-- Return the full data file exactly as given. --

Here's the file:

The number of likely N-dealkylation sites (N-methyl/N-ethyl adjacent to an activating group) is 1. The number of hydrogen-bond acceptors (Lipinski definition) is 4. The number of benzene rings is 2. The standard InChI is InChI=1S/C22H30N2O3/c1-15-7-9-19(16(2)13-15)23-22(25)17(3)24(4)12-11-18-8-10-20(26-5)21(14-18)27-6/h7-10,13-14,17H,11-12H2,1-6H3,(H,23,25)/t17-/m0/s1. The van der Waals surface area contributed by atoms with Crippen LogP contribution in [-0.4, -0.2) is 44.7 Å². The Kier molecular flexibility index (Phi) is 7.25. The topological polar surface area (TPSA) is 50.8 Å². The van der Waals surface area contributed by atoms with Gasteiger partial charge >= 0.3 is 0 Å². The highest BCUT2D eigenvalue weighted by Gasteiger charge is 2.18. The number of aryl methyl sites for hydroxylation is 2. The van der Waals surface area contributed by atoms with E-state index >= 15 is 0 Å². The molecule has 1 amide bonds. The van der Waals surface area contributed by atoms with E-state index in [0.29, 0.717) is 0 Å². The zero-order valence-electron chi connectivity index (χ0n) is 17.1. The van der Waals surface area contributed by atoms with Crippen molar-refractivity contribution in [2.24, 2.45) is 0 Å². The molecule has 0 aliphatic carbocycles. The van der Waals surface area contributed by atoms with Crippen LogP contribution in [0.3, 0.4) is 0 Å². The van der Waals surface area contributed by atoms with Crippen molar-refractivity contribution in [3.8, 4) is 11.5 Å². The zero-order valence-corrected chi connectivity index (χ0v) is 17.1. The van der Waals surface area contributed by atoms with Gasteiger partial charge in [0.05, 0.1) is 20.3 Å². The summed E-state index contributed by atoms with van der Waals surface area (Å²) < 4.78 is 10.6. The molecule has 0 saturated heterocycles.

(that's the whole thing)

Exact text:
The number of likely N-dealkylation sites (N-methyl/N-ethyl adjacent to an activating group) is 1. The number of hydrogen-bond acceptors (Lipinski definition) is 4. The number of benzene rings is 2. The standard InChI is InChI=1S/C22H30N2O3/c1-15-7-9-19(16(2)13-15)23-22(25)17(3)24(4)12-11-18-8-10-20(26-5)21(14-18)27-6/h7-10,13-14,17H,11-12H2,1-6H3,(H,23,25)/t17-/m0/s1. The van der Waals surface area contributed by atoms with Crippen LogP contribution in [-0.4, -0.2) is 44.7 Å². The Kier molecular flexibility index (Phi) is 7.25. The topological polar surface area (TPSA) is 50.8 Å². The van der Waals surface area contributed by atoms with Gasteiger partial charge >= 0.3 is 0 Å². The highest BCUT2D eigenvalue weighted by Gasteiger charge is 2.18. The number of aryl methyl sites for hydroxylation is 2. The van der Waals surface area contributed by atoms with E-state index >= 15 is 0 Å². The molecule has 1 amide bonds. The van der Waals surface area contributed by atoms with E-state index in [0.29, 0.717) is 0 Å². The zero-order valence-electron chi connectivity index (χ0n) is 17.1. The van der Waals surface area contributed by atoms with Crippen molar-refractivity contribution in [2.24, 2.45) is 0 Å². The molecule has 0 aliphatic carbocycles. The van der Waals surface area contributed by atoms with Crippen LogP contribution in [0.3, 0.4) is 0 Å². The van der Waals surface area contributed by atoms with Crippen molar-refractivity contribution in [3.8, 4) is 11.5 Å². The zero-order valence-corrected chi connectivity index (χ0v) is 17.1. The van der Waals surface area contributed by atoms with Gasteiger partial charge in [0.05, 0.1) is 20.3 Å². The summed E-state index contributed by atoms with van der Waals surface area (Å²) < 4.78 is 10.6. The molecule has 0 saturated heterocycles.